HUGE numbers of American tourists visited Scotland this year, thanks to Outlander, the value of the pound tanking after Brexit, and low cost transatlantic airlines, tourism bosses say.

Official figures released yesterday show there were more than 707,000 visits from North America in the year to the end of June, up 38 per cent on the previous 12-months.

And when they were here, the visitors from the US and Canada took advantage of the exchange rate giving them more pound for their dollar.

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Spend jumped to £732m, up from £495m, a hike of 48 per cent.

Across all international markets visits to Scotland were up 11 per cent, and spending increased by 19 per cent to more than £2 billion.

Tourism Secretary Fiona Hyslop said: “The continued rise in overseas tourists is encouraging. They are spending more too, particularly those coming from North America.

“It is great news for our economy. Scotland offers an memorable visitor experience for people that choose our country as their holiday destination.”

VisitScotland Chief Executive, Malcolm Roughead said the growth could be attributed to “targeted marketing activity in key North American and European countries, favourable exchange rates, increased capacity on flights and the Outlander effect, which has taken the country by storm since the release of the popular TV series.”

“Of course with great numbers comes great responsibility, and it is imperative the country’s tourism industry remains sustainable. This includes looking at how we can share the tourism windfall with lesser known parts of Scotland and outside of peak season, alongside ensuring that infrastructure meets current and future demand.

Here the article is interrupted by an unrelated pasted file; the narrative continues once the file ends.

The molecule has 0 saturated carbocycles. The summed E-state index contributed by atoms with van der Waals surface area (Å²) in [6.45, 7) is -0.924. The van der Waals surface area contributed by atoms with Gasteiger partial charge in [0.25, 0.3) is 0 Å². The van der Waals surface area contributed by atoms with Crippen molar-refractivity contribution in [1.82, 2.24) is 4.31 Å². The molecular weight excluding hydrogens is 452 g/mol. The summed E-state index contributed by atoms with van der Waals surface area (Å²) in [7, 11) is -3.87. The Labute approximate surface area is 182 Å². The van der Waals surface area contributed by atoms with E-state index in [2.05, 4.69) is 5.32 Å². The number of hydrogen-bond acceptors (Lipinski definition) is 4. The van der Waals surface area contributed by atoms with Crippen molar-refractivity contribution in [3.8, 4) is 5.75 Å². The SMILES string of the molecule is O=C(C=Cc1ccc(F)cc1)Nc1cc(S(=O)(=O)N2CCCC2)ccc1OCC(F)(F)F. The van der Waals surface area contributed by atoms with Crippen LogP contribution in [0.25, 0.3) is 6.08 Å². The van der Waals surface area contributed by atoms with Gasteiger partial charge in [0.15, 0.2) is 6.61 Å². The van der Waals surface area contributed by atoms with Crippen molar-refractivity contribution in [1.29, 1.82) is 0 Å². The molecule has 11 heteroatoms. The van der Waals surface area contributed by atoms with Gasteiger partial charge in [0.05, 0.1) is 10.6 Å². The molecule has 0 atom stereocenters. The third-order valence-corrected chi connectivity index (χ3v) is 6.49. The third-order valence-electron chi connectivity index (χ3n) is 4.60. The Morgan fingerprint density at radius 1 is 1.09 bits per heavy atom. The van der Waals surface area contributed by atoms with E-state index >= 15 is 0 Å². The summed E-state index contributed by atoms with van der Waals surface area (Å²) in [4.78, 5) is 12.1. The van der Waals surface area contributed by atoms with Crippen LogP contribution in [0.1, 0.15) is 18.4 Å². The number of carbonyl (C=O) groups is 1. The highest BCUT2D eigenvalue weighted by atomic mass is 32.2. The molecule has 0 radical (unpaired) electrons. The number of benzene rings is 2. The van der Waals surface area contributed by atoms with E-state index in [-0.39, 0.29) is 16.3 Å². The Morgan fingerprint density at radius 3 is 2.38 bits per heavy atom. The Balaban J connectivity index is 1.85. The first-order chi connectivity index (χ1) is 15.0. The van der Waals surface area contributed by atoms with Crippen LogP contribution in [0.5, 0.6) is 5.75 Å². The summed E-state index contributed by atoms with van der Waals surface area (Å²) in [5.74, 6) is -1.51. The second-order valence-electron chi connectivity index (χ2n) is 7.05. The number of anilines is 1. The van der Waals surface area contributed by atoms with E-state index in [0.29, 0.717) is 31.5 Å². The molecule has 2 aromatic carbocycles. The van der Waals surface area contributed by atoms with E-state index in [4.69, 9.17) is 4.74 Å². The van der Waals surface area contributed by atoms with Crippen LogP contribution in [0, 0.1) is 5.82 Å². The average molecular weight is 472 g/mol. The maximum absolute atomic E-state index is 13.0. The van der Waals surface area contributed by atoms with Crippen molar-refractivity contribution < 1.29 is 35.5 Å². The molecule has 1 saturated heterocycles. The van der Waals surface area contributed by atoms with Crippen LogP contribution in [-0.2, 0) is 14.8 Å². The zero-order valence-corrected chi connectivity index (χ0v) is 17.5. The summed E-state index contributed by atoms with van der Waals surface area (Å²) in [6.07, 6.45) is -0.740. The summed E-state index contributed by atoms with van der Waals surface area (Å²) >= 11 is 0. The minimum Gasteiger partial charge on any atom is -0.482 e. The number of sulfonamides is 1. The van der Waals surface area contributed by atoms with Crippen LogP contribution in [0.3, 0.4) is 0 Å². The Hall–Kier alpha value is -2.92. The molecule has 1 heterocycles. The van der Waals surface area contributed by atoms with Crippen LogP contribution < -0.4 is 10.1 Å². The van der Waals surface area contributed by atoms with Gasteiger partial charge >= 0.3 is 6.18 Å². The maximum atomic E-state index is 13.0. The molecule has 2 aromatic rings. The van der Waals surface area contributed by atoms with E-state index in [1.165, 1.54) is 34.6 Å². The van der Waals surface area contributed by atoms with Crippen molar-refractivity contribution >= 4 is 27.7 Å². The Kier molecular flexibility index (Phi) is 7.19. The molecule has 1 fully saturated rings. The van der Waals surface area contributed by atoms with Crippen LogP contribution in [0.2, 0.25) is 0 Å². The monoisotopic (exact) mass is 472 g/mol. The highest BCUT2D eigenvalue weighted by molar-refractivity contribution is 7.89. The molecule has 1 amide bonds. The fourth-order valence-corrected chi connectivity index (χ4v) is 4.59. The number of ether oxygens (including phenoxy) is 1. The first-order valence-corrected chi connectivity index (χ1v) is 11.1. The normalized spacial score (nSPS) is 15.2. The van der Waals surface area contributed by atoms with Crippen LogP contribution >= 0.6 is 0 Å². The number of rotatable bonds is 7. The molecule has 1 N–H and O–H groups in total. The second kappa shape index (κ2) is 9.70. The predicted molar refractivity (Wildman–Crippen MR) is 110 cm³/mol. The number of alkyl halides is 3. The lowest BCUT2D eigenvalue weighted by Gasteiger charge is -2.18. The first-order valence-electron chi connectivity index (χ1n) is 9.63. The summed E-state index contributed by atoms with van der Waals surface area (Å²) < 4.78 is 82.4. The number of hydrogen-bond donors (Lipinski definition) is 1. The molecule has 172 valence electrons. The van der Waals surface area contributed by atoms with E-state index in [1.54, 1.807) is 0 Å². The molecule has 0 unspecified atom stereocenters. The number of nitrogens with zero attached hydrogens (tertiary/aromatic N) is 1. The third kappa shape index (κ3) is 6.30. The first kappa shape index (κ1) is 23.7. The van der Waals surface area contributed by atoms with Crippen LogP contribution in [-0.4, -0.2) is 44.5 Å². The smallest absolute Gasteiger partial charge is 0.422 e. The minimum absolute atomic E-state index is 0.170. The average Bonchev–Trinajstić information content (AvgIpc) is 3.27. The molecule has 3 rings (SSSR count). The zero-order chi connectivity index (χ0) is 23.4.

“VisitScotland is committed to working in partnership with the government, businesses and communities so that Scotland remains a must-visit destination for future generations of holidaymakers. Tourism is more than a holiday experience, it is integral to sustaining communities across Scotland by generating income, creating jobs and stimulating social change.

However, in figures looking at the second quarter, there was a huge decrease in business travel. The number of people coming to Scotland on business trips dropped by 46.8 per cent. In 2016, business travel brought £319m into the country, this year it’s just £152m.

The tourism bosses also announced a restructuring of the services they offer on the ground, with almost two thirds of their tourist centres to close in the next two years.

Instead of 65 shopfronts in towns and cities across the country, the body would have 26 “high impact regional hubs”.

The organisation said this was because more people were getting information off the internet, rather than coming into the centres. VisitScotland said there had been a 58 per cent drop in footfall in the last ten years.

Sites at Edinburgh and Glasgow Airports, and Dunfermline, Stonehaven, Drumnadrochit, Braemar and Falkirk, are among those likely to close.

Meanwhile, figures from the ONS sshowed there were a record 19.2 million visits to the UK in the first half of 2017, up 9 per cent compared to the start of 2016.

Inbound visitors spent £10.8 billion between January and June 2017, up 14 per cent on the same time last year, a new record.